Sunday, May 2, 2010

Palm Beach Dramaworks: Three Tall Women (4 reviews)

Palm Beach Dramaworks opened its production of Edward Albee's Three Tall Women on April 23, 2010.
An elderly woman reflects on her youth, marriage, and estrangement from her gay son with a mixture of satisfaction and regret, in this Pulitzer prize winning play that explores the challenges of living and dying.
J. Barry Lewis directed a cast that included Beth Dixon, Angie Radosh, Geneva Rae, and Chris Marks.

Brandon K. Thorp reviewed for the Broward/Palm Beach New Times:
There is something ennobling about really great acting. Adequate acting is the assumption of a disguise, but great acting illuminates how the raw stuff of humanity can be made ugly or beautiful, saintly or demonic. It may, if an actor desires, invite sympathy for a creature whose course through life has twisted or deformed its spirit into otherwise incomprehensible shapes. Great acting may make us like the unlikable or even love the unlovable.

Beth Dixon accomplishes this very thing in Three Tall Women...
Radosh wears a hard-won knowledge on her face — a knowledge that life is messy and that its trials are more easily dispatched with humor and stoicism than pieties or angst.
Mary Damiano reviewed for
That Palm Beach Dramaworks has mounted a sumptuous production of Three Tall Women is no surprise. The theatre has built its reputation on gorgeous productions of classic plays. The costume design by Brian O’Keefe is both age and era-appropriate. Michael Amico’s beautifully-appointed French Provincial bedroom screams old money. Ron Burns’ lighting is evocative.

Director J. Barry Lewis has put together a powerhouse cast more than up to the task of making Albee’s conversational rhythms sing. Rae is all business in the first act, but seamlessly morphs into a wide-eyed innocent in the second act. Radosh imbues her character in both acts with a been-there, done-that sensibility—one arched eyebrow, one Cheshire Cat grin from Radosh speaks volumes. She’s like the aunt everyone should have—well-moneyed, well-traveled, and the only person you’ll actually believe when she tells you the way the world really works. Dixon has the most difficult transition to make from the first to the second act, from dying old woman to spry senior, and she delivers a nuanced, powerful performance. Watching these women on stage is like watching a theatre master class in acting.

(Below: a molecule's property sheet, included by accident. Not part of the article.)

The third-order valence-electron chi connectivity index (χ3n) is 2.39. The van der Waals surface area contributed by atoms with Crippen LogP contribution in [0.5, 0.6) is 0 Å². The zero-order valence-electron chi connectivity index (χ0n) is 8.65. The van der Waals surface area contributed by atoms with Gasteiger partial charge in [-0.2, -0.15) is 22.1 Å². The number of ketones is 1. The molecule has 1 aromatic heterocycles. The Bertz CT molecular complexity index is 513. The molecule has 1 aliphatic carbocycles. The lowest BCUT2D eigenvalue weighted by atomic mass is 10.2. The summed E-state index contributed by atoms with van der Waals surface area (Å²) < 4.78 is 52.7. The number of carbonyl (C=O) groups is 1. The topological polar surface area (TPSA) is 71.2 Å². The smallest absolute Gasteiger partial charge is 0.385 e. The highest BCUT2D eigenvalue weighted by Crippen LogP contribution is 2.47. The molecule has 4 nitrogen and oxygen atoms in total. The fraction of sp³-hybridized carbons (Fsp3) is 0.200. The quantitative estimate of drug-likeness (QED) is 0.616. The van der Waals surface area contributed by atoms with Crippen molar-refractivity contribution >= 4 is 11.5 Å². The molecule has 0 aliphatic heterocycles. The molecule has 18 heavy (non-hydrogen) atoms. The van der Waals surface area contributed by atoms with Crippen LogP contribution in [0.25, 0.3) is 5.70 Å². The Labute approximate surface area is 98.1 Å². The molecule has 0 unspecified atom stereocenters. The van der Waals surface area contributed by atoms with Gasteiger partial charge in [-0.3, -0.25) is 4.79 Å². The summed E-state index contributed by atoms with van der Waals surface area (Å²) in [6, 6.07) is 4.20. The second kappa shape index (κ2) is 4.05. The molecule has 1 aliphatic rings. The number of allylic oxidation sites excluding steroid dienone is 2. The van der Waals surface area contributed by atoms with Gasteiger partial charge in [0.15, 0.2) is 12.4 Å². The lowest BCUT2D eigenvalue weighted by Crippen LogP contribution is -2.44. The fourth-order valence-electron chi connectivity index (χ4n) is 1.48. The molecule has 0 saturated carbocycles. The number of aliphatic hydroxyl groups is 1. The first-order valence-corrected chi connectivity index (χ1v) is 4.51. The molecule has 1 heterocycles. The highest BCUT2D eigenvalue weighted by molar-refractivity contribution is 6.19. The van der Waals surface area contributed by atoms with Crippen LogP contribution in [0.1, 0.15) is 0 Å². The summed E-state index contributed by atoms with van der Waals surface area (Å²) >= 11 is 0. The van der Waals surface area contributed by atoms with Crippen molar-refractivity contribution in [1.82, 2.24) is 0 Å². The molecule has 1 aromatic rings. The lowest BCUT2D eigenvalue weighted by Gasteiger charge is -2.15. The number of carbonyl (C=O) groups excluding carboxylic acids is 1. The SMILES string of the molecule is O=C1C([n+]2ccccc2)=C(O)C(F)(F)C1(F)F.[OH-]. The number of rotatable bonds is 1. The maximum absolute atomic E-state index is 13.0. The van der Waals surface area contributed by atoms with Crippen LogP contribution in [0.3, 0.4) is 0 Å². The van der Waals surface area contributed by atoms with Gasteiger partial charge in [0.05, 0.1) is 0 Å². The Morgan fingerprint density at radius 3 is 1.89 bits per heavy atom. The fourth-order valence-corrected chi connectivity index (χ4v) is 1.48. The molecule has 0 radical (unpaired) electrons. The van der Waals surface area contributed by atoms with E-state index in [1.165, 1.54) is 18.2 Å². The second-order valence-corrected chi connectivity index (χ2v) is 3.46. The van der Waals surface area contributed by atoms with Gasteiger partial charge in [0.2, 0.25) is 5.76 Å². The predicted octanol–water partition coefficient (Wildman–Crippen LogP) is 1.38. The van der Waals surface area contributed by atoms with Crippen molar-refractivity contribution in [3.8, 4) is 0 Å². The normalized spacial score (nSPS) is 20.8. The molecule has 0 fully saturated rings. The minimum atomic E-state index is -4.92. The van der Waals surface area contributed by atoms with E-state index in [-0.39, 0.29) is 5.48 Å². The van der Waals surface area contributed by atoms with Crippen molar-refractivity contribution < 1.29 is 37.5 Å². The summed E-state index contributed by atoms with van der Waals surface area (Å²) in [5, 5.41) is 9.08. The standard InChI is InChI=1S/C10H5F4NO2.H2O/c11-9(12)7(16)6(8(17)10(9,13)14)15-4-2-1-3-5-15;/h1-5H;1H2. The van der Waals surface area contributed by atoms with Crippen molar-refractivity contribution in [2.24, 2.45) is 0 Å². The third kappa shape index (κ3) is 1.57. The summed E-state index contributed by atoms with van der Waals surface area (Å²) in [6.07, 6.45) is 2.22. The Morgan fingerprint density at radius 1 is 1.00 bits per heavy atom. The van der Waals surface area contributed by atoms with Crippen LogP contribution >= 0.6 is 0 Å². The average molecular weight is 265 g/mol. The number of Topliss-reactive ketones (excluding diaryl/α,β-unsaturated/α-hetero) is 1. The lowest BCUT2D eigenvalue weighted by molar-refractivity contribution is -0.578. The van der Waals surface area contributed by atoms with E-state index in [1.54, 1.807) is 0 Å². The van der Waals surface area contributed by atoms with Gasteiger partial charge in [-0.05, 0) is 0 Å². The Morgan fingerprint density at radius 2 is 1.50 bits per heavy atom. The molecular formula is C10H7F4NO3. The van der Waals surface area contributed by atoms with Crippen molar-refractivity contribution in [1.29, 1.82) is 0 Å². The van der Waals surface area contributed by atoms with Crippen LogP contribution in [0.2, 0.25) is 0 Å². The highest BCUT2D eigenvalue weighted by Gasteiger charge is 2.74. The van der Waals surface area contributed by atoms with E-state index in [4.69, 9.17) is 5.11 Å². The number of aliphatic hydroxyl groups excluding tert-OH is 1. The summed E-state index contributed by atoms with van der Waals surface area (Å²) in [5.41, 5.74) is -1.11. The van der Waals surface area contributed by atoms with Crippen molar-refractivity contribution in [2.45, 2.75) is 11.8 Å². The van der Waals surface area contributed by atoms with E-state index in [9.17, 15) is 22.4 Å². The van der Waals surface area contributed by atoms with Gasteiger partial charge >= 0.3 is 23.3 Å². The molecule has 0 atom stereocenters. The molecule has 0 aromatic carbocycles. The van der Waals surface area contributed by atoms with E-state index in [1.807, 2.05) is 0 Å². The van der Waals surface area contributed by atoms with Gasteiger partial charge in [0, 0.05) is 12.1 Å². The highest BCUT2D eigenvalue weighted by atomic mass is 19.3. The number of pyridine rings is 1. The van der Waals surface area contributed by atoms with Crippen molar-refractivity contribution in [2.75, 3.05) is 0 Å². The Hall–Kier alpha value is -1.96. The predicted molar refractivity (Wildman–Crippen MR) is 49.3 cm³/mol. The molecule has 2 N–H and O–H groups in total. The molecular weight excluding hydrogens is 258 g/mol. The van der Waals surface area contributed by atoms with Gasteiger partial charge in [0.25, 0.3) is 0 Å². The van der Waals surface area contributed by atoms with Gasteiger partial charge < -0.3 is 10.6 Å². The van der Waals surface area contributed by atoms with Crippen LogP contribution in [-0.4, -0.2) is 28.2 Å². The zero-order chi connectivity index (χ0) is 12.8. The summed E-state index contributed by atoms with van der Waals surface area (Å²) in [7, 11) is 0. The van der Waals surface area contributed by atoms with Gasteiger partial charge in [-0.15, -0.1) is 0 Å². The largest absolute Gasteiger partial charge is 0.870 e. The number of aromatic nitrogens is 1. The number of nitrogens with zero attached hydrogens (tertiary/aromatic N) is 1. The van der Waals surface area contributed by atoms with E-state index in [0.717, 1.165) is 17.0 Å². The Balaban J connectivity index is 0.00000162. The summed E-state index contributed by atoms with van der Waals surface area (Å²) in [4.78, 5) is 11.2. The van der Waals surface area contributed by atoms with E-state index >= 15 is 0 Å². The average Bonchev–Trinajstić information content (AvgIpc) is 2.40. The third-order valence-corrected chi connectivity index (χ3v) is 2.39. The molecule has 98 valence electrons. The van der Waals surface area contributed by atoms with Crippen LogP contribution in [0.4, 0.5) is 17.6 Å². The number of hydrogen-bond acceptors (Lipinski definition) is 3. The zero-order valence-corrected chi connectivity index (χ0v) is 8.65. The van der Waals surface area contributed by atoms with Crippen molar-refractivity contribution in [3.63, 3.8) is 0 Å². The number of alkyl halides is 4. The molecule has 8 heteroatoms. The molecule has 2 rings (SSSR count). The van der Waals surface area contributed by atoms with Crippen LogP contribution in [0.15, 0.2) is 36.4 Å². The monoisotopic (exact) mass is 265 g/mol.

Three Tall Women the perfect melding of a playwright and a theatre, both at the top of their games. Don’t miss it
Jan Sjostrom reviewed for the Palm Beach Daily News:
The Pulitzer Prize-winning play is being given a unflinching production under the guidance of resident director J. Barry Lewis...
The cast of Beth Dixon as A, Angie Radosh as B and Geneva Rae as C perform with seemingly effortless harmony. They take Albee’s sharp, soul-baring dialogue firmly in hand and make it sound natural as breathing.
Michael Amico’s fussy, Frenchified set is a perfect portrayal of fading gentility. Brian O’Keefe’s second-act costumes elegantly express the three-in-one main character.

Hap Erstein reviewed for The Palm Beach Post:
...a crisp, powerfully performed production at Palm Beach Dramaworks...
Under the laser-sharp direction of J. Barry Lewis, you are not likely to see as piercing yet cool-toned a production all year in South Florida.
Dixon certainly does nothing to soften the old woman. Although frail and fading, the character still manages to dominate the conversation and the actress does the same to the production.
As the nurse, Radosh is nimbly caught between two poles, trying to soothe the old woman and shooting disapproving looks at the young girl. Rae has a bit too much starch early on, but she comes on strong in the second act. Also in the cast is Chris Marks as a silent preppy young man, presumably a stand-in for Albee, but a thankless assignment.
While Three Tall Women is no Who’s Afraid of Virginia Woolf?, it is full of the wisdom of age, with an emotional range from bitterness to acceptance. It deserves its place on Albee’s top shelf, and on Dramaworks’.
Three Tall Women plays at Palm Beach Dramaworks through June 13, 2010.

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